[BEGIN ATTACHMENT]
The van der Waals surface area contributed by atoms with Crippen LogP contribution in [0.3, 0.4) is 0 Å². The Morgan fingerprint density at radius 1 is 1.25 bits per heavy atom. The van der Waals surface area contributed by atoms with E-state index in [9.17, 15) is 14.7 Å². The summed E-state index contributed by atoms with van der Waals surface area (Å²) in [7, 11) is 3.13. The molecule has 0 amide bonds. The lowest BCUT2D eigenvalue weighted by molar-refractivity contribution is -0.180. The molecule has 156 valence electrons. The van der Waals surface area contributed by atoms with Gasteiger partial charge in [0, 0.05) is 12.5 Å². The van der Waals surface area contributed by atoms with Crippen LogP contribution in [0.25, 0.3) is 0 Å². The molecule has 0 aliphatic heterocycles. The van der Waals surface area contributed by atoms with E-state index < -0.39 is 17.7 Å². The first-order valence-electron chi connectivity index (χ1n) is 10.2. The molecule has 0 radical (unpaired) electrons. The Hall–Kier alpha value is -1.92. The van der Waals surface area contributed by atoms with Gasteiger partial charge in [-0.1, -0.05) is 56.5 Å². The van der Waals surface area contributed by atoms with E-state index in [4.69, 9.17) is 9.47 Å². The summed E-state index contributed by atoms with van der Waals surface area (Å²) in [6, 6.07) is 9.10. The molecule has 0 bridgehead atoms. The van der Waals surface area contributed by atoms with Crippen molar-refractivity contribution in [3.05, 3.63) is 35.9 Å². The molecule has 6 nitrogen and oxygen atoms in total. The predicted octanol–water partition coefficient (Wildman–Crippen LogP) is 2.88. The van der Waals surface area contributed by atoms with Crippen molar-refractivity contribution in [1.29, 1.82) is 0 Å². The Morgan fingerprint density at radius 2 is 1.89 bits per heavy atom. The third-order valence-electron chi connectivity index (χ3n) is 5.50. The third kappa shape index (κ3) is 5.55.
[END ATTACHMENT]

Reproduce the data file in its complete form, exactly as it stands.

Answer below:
The van der Waals surface area contributed by atoms with Crippen LogP contribution in [0.3, 0.4) is 0 Å². The Morgan fingerprint density at radius 1 is 1.25 bits per heavy atom. The van der Waals surface area contributed by atoms with E-state index in [9.17, 15) is 14.7 Å². The summed E-state index contributed by atoms with van der Waals surface area (Å²) in [7, 11) is 3.13. The molecule has 0 amide bonds. The lowest BCUT2D eigenvalue weighted by molar-refractivity contribution is -0.180. The molecule has 156 valence electrons. The van der Waals surface area contributed by atoms with Gasteiger partial charge in [0, 0.05) is 12.5 Å². The van der Waals surface area contributed by atoms with Crippen LogP contribution in [0.25, 0.3) is 0 Å². The molecule has 0 aliphatic heterocycles. The van der Waals surface area contributed by atoms with E-state index < -0.39 is 17.7 Å². The first-order valence-electron chi connectivity index (χ1n) is 10.2. The molecule has 0 radical (unpaired) electrons. The Hall–Kier alpha value is -1.92. The van der Waals surface area contributed by atoms with Gasteiger partial charge in [-0.1, -0.05) is 56.5 Å². The van der Waals surface area contributed by atoms with E-state index in [4.69, 9.17) is 9.47 Å². The summed E-state index contributed by atoms with van der Waals surface area (Å²) in [6, 6.07) is 9.10. The molecule has 0 bridgehead atoms. The van der Waals surface area contributed by atoms with Crippen molar-refractivity contribution in [3.05, 3.63) is 35.9 Å². The molecule has 6 nitrogen and oxygen atoms in total. The predicted octanol–water partition coefficient (Wildman–Crippen LogP) is 2.88. The van der Waals surface area contributed by atoms with Crippen molar-refractivity contribution in [1.29, 1.82) is 0 Å². The Morgan fingerprint density at radius 2 is 1.89 bits per heavy atom. The third-order valence-electron chi connectivity index (χ3n) is 5.50. The third kappa shape index (κ3) is 5.55.